Wealth is in front of their eyes, close enough to touch.  Buildings and houses along the coast resemble those of coastal France and San Diego.  But are barred behind huge walls and locked doors.  Amadou has arrived at the place of his dreams, and his dreams are beautiful, but out of reach.  He and the others like him are forced to scramble up things to sell or places in need of work.  But with no resume or address or connections, many are left on the streets, peddling whatever things they can gather (pillows, board games, shoes, pre-paid cell phone credit, sunglasses, etc) to white foreigners in taxis or anyone walking by.  They sit outside restaurants they will probably never be able to afford, selling little bags of peanuts.  The disparity of wealth is evident all over the city.  New world Senegal and old world Senegal come together in a collection of clothing and vehicles.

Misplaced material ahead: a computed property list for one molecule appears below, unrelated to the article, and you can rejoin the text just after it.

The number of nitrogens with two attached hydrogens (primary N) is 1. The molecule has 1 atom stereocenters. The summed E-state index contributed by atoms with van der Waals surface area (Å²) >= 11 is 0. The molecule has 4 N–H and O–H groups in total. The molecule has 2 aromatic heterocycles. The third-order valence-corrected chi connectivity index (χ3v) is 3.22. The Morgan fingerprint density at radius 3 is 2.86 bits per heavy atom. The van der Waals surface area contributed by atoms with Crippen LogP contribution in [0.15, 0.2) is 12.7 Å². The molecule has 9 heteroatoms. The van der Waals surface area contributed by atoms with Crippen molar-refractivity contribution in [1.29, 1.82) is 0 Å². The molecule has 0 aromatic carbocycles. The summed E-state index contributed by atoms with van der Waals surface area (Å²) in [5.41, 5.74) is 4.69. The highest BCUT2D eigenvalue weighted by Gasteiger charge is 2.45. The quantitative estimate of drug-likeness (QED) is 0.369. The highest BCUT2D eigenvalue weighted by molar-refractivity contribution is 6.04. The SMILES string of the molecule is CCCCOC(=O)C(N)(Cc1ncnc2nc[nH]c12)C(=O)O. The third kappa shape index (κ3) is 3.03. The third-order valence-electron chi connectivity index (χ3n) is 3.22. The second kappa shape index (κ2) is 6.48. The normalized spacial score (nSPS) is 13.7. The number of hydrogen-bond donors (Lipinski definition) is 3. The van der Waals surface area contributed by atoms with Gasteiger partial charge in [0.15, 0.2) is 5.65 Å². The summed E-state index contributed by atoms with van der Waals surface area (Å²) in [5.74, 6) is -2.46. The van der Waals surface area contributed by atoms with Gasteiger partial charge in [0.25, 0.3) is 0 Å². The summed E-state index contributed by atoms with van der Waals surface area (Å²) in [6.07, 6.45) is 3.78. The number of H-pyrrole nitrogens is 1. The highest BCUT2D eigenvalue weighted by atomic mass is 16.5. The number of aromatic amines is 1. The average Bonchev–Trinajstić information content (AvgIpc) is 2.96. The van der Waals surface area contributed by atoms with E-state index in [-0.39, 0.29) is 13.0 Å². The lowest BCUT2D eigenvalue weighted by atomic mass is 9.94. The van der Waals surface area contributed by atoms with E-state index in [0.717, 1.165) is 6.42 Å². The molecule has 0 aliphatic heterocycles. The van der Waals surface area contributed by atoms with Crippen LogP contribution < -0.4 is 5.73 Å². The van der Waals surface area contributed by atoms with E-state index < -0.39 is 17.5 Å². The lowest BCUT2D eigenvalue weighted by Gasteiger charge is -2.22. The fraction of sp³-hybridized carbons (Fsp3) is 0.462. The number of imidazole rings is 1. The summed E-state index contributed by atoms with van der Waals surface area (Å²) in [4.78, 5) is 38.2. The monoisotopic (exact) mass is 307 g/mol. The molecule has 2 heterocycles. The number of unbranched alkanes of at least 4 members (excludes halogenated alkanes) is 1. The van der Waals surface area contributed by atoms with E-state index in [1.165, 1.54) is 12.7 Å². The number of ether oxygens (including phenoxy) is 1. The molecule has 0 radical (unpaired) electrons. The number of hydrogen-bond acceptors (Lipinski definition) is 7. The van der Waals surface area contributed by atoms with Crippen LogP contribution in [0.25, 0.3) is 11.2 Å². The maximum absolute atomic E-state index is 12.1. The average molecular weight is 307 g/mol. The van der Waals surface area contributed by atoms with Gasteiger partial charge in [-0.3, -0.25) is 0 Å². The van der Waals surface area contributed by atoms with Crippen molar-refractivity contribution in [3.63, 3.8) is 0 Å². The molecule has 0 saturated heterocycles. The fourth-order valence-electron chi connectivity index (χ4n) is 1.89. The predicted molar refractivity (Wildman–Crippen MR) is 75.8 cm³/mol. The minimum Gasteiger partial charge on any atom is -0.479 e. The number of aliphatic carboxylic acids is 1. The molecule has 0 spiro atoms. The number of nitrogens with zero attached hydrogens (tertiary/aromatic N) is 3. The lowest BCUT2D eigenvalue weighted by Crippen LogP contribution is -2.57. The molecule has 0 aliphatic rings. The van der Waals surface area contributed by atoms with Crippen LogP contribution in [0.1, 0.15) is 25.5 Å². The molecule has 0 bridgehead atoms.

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Dakar today is a metropolitan city with everything you could ask for from most every country, if you have the money and know where to find it.  It can be chaotic, and it can be beautiful.  Living a typical American life, complete with softball games, exercise clubs, and horseback riding is entirely possible and many people are able to completely insulate themselves in the type of lives that they are used to in other countries.  These diversions offer many Senegalese nationals work and increase the number of available jobs.  Catering to ex-patriots provides many people with the needed job availability.  But still the poverty and effort of life in the city is all around you.  Dakar is a place of hope and opportunity, if you know where to look.  And if you arrive there at an opportune time, and opportune century.  It can mean wealth and work, or it can mean death.